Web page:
China's equity bubble edged closer to bursting yesterday, as stocks plummeted despite the best efforts of the country’s central bank to steady the market.
The benchmark Shanghai Composite index closed 3.3 per cent lower to 4,053 and the Shenzhen Composite fell 6.1 per cent, amid mounting concerns that stocks are overvalued.
The Shanghai Composite was down 22 per cent from its 12 June high of 5,166, putting the index into a bear market, which is broadly defined as a 20 per cent drop from its peak.
Economists attributed the recent decline to regulatory changes to margin trading on 13 June, meaning investors can borrow less money from brokers to buy stocks.
The practice leads to more market volatility, as investors need to pay their brokers if share prices fall below a certain point. They will sell more stocks to come up with the cash, causing a bigger dip in the market.
On Saturday, the People’s Bank lowered interest rates by 25 basis points to 4.85 per cent and trimmed the cash reserves needed by banks in an attempt to calm stock market fluctuations, but this had a limited and short-term effect.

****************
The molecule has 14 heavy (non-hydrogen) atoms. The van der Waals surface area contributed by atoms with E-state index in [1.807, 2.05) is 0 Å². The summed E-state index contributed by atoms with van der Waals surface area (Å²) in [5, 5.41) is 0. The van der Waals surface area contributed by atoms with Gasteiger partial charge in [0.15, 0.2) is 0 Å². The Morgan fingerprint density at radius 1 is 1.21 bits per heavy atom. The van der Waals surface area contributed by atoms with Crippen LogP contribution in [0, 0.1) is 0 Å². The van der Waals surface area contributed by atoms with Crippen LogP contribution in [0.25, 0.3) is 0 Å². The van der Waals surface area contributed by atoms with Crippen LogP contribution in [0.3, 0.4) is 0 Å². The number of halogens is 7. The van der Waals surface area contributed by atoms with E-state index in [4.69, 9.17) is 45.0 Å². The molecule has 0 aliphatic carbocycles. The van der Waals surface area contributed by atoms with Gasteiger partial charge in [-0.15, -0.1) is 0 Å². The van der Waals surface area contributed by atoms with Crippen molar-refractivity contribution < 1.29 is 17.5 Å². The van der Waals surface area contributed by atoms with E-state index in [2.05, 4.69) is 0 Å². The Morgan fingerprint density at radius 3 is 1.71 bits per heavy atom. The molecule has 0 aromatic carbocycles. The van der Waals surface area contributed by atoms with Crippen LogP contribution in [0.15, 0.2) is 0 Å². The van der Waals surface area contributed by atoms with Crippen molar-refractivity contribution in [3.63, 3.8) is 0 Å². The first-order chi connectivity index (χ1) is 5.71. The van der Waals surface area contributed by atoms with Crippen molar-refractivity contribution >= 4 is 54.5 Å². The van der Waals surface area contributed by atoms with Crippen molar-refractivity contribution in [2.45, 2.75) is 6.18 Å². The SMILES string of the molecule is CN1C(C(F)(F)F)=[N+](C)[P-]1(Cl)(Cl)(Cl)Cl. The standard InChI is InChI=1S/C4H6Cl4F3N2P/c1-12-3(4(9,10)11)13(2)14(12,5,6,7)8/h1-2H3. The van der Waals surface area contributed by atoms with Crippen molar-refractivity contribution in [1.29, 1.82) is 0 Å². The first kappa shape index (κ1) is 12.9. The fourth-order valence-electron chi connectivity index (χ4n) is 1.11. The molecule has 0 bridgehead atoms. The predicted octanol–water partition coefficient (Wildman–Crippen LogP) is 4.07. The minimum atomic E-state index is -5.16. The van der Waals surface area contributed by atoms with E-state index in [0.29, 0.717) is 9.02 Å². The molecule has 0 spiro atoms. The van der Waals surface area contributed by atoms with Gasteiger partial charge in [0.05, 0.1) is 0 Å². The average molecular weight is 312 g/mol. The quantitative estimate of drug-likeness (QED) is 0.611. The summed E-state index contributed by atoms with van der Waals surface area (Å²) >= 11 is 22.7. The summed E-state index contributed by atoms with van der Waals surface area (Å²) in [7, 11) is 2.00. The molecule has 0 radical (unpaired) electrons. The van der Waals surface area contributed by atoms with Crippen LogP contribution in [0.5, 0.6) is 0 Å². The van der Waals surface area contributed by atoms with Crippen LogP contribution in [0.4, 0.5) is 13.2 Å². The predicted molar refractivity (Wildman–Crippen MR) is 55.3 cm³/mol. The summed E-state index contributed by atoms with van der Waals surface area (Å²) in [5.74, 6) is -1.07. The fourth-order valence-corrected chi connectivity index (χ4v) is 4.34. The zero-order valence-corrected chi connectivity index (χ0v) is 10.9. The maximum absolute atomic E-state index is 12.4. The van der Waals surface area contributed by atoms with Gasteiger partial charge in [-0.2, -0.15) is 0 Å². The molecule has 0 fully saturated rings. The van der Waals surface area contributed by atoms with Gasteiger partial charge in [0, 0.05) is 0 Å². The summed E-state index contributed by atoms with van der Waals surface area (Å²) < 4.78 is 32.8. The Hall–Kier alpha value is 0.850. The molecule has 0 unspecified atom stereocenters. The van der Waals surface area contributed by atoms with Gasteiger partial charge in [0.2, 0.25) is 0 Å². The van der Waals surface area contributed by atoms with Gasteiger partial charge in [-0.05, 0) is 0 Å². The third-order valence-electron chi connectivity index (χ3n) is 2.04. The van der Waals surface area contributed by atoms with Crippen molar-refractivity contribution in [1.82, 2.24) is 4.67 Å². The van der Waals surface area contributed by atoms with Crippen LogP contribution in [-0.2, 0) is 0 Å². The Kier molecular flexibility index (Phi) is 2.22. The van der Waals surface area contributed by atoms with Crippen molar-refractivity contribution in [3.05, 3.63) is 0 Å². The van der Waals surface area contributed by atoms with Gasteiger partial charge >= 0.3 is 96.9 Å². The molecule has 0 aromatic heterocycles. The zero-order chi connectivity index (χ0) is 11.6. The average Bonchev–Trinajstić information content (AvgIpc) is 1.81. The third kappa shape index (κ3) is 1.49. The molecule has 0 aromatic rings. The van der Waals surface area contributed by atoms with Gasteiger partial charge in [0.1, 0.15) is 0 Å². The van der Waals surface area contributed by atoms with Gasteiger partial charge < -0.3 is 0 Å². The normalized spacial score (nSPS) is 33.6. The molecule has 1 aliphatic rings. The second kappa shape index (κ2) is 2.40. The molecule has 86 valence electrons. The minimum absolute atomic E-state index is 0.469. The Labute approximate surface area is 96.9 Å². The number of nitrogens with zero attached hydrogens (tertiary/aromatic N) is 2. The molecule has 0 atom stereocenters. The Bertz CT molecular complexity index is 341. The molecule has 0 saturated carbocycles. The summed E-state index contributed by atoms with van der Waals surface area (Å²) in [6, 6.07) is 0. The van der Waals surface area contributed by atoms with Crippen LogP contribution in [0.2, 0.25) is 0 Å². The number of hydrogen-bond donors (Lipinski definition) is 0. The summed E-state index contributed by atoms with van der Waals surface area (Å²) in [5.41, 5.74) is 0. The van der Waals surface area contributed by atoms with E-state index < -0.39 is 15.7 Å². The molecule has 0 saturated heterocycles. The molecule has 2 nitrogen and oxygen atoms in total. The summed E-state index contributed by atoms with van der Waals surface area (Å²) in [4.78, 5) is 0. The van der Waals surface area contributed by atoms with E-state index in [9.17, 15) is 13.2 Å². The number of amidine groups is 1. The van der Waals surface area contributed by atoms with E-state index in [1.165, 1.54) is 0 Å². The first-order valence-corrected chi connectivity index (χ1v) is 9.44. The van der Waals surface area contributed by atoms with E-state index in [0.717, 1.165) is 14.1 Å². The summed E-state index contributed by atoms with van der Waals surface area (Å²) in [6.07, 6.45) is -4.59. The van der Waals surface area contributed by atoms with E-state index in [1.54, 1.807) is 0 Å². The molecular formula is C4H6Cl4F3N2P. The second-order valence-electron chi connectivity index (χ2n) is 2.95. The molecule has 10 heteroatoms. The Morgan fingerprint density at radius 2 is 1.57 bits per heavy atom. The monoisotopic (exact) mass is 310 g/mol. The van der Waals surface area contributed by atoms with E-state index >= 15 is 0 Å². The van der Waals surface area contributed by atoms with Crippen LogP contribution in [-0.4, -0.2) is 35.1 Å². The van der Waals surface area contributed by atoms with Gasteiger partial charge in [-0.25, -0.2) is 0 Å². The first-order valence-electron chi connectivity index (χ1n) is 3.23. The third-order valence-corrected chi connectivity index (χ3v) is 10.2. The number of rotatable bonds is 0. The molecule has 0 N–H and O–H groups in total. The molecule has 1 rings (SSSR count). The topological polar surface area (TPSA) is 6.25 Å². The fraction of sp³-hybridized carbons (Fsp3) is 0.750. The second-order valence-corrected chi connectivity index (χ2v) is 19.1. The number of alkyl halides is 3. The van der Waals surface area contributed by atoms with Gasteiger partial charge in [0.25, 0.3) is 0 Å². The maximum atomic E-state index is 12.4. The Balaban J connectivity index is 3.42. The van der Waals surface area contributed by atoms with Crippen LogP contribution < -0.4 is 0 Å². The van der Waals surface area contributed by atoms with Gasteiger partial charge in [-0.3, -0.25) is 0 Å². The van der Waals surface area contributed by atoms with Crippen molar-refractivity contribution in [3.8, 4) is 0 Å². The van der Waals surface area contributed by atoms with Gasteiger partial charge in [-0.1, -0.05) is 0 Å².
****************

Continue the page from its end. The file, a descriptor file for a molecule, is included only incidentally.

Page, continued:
“The failure of Saturday’s policy moves to lift equity prices for more than a few minutes at the start of trading [yesterday] has focused attention on what else policymakers might do to support the markets,” said Mark Williams, chief Asia economist at research firm Capital Economics.
“The lesson from China’s last equity bubble [in 2007-2008] is that, once sentiment has soured, policy inventions aimed at shoring up prices have only a short-lived effect.”
China’s equity market is broadly seen to be heading towards a correction – or crash – as its stocks are highly overvalued, with some trading at 100 times their projected earnings.